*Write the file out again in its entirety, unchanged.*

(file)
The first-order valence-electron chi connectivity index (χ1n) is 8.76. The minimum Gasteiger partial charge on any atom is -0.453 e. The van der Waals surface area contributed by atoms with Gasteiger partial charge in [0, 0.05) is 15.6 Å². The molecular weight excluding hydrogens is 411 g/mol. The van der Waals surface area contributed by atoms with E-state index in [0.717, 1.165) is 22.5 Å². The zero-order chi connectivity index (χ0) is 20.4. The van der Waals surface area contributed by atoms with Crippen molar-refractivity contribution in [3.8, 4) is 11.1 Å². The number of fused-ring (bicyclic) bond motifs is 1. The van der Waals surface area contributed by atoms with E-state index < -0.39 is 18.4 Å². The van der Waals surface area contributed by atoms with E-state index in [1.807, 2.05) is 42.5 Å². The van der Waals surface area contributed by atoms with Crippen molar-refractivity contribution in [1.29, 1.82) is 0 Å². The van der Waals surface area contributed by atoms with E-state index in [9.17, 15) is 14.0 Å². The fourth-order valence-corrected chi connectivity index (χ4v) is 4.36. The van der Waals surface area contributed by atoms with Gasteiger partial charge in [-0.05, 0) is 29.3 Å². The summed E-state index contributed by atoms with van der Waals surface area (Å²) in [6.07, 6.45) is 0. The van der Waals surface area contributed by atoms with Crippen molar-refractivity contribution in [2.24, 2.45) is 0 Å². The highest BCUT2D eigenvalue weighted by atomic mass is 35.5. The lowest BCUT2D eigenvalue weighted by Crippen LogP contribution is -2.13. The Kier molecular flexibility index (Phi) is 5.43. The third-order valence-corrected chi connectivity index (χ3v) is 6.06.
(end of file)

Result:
The first-order valence-electron chi connectivity index (χ1n) is 8.76. The minimum Gasteiger partial charge on any atom is -0.453 e. The van der Waals surface area contributed by atoms with Gasteiger partial charge in [0, 0.05) is 15.6 Å². The molecular weight excluding hydrogens is 411 g/mol. The van der Waals surface area contributed by atoms with E-state index in [0.717, 1.165) is 22.5 Å². The zero-order chi connectivity index (χ0) is 20.4. The van der Waals surface area contributed by atoms with Crippen molar-refractivity contribution in [3.8, 4) is 11.1 Å². The number of fused-ring (bicyclic) bond motifs is 1. The van der Waals surface area contributed by atoms with E-state index < -0.39 is 18.4 Å². The van der Waals surface area contributed by atoms with E-state index in [1.807, 2.05) is 42.5 Å². The van der Waals surface area contributed by atoms with Crippen molar-refractivity contribution in [1.29, 1.82) is 0 Å². The van der Waals surface area contributed by atoms with E-state index in [9.17, 15) is 14.0 Å². The fourth-order valence-corrected chi connectivity index (χ4v) is 4.36. The van der Waals surface area contributed by atoms with Gasteiger partial charge in [-0.05, 0) is 29.3 Å². The summed E-state index contributed by atoms with van der Waals surface area (Å²) in [6.07, 6.45) is 0. The van der Waals surface area contributed by atoms with Crippen molar-refractivity contribution in [2.24, 2.45) is 0 Å². The highest BCUT2D eigenvalue weighted by atomic mass is 35.5. The lowest BCUT2D eigenvalue weighted by Crippen LogP contribution is -2.13. The Kier molecular flexibility index (Phi) is 5.43. The third-order valence-corrected chi connectivity index (χ3v) is 6.06.